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Experience from Afghanistan shows that the EU needs a credible response force

Met dank overgenomen van Sloveens voorzitterschap Europese Unie 2e helft 2021, gepubliceerd op donderdag 2 september 2021.

Defence ministers brought the situation in Afghanistan to the forefront of the discussions at the informal meeting.

They emphasised that the experience from Afghanistan had revealed the need to accelerate the building of the EU's defence and military capabilities in order to ensure its strategic autonomy. These efforts will be based on the developing Strategic Compass, which will also provide guidelines for the enhancement of crisis resilience.

The experience from Afghanistan has shown that our inability to respond comes at a price. The EU must therefore strengthen its strategic autonomy by creating a first entry force capable of ensuring stability in the EU's neighbourhood.

Josep Borrell Fontelles High Representative of the European Union for Foreign Affairs and Security Policy

The ministers’ debate on the EU's operational activities focused on the situation in Afghanistan. The ministers emphasised that the evacuation from the country is not yet complete and that we must continue to provide diplomatic, humanitarian, and development support. They discussed the security and defence implications of the crisis, which could have a direct impact on the security situation in Europe, and agreed that important lessons should be learned therefrom, also for the functioning of EU missions and operations in Mali / Sahel, Mozambique, Libya, and the Western Balkans. According to the ministers, Operation Althea in Bosnia and Herzegovina is crucial for the security and stability of the region, which remains in the focus of the Slovenian Presidency.

First of all, peacekeeping missions are long-term projects. Despite some new mechanisms, such as the European Defence Fund, the EU does not have the capabilities to operate in very demanding situations. And last but not least, if we want to be a credible guarantor of peace, we must expedite political decision-making.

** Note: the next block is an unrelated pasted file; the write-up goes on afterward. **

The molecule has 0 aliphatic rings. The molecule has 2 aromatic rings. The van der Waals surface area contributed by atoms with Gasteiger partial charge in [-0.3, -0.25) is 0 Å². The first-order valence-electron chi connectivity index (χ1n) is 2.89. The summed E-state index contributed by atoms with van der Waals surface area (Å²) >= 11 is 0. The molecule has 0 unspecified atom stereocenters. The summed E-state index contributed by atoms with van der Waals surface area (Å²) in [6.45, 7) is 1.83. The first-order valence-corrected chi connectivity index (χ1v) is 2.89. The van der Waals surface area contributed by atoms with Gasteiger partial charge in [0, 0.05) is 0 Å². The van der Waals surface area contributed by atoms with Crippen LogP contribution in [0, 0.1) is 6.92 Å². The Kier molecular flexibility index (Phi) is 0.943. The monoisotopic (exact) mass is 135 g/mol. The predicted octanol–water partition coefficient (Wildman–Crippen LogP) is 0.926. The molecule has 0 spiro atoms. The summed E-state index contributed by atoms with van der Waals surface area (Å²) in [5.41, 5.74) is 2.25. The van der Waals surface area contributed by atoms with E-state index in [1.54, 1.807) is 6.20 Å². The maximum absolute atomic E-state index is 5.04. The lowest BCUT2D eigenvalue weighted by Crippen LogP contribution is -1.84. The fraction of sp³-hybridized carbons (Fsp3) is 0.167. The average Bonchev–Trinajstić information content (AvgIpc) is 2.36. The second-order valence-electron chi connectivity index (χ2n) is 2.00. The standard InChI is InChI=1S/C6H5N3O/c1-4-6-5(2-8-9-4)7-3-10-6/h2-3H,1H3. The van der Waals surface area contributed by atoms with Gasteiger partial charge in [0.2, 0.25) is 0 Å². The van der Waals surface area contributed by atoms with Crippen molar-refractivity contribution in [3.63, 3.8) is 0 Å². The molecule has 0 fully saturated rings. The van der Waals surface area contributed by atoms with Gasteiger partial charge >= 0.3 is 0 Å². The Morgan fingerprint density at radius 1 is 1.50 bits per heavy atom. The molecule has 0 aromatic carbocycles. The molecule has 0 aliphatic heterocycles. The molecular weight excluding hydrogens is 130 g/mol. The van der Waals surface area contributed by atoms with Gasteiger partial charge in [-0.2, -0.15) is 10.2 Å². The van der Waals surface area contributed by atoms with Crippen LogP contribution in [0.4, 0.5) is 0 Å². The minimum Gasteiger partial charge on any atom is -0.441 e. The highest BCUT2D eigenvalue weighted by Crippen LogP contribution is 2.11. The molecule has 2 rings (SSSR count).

mag. Matej Tonin Slovenian minister of defence

Although the central part of the meeting was dedicated to the debate on the enhancement of resilience as the last of the four areas of the Strategic Compass, the ministers agreed that the area had already been discussed in more detail at other levels. They have decided that probably in late October Slovenia will host a special seminar at the ministerial level to discuss open issues concerning the Strategic Compass.

The Strategic Compass is a document that will set political guidelines for the development of European defence and security in the following decade in the areas of crisis management, capability development, partnerships and resilience.

In the discussion on common geostrategic challenges and cooperation with NATO and the United Nations, which also included the participation of NATO Deputy Secretary General Mircea Geoanᾶ and United Nations Under-Secretary-General for Peace Operations Jean-Pierre Lacroix, the ministers agreed that all three organisations face the same global challenges. It is therefore important that common themes, such as climate change, emerging and disruptive technologies, and “women, peace and security”, are addressed in a unified way. Especially in the light of the recent developments in Afghanistan, it is important that we work together effectively and in a coordinated manner, while respecting the individual particularities of each organisation.

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